CS: A petition from all around the world, asking leaders to take the temperance movement seriously. The movement kept building. Not just in the public square, but also teaching temperance to children. Even in public schools.

SW: And then we had this Mary Hunt who was getting this temperance in the public schools it was required to teach the effects of alcohol. So when that generation grew up and started voting and got it on the ballot, well yes, they said, we know it’s not good for us. So they voted alcohol out.

CS: And Mary Hunt, the woman in charge of education, became a force to recon with. She had a background in chemistry and didn’t like the inaccuracies printed in her textbooks.

SW: And so it became in many of the states that they would only accept textbooks that she and the WCTU had approved and she didn’t usually write them, but she had people who were writing them. And if she approved them they were sold and if not they didn’t get very far.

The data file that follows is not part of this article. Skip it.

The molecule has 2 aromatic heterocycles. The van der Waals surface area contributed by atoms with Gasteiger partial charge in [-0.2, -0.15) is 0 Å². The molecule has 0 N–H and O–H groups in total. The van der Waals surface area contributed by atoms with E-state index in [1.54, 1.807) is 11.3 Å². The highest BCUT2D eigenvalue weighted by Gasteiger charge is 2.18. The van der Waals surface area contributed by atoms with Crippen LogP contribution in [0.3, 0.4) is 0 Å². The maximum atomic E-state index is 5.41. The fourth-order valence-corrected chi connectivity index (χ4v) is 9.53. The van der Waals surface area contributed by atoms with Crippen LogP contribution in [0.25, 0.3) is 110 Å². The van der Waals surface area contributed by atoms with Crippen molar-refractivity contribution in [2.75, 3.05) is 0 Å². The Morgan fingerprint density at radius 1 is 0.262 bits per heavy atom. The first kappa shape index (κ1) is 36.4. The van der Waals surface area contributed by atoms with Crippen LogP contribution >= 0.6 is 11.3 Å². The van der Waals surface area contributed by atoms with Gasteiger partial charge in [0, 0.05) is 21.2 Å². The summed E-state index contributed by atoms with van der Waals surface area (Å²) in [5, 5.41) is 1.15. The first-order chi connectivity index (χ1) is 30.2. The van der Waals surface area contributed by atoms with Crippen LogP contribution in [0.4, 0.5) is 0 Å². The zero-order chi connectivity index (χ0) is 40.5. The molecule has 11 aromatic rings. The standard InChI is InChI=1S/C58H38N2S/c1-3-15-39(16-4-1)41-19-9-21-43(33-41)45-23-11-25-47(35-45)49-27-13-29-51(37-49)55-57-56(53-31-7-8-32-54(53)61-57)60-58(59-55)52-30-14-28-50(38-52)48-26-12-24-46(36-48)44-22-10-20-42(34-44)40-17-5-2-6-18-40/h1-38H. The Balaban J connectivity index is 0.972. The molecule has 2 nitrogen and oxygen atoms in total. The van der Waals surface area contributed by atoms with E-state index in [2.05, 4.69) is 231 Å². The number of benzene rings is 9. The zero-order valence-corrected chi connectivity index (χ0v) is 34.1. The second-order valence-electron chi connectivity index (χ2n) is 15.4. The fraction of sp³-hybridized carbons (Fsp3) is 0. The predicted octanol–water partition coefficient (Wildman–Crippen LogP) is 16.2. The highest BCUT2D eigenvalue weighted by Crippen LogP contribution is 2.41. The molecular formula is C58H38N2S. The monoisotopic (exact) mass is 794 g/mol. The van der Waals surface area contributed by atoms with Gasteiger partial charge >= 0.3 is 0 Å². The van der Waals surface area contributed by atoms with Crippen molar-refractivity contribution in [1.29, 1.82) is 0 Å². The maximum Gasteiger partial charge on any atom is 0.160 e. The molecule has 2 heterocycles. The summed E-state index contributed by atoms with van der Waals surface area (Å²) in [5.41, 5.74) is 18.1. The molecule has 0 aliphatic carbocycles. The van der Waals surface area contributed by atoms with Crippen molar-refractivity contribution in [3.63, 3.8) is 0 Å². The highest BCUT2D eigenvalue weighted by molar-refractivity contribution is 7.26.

CS: They were eventually required to teach temperance in every state.

SW: And they signed this then that they had to have that this was a national requirement that they had to teach it. This was Grover Cleveland again and she went in to see him because they were scared to death that he wasn’t going to sign it. And she said, “I didn’t come to ask you if you were going to sign it. I know how you are supporting us. I just came to say when you finish signing it will you please send me the pen.” And about five days later she got the pen and he’d signed it.

CS: They were forward thinking, even calling out the dangers of tobacco smoke before it became common knowledge. The WCTU was a whirlwind of activity and they weren’t the only organization pushing for temperance or the right to vote. But, as a case study, it should demonstrate how much they were able to do long before social media made it easier to assemble a protest. Or spread ideas. They could overcome fake news in the newspapers and… get the job done. Frances did it through marches, petitions, and speeches. Like this one.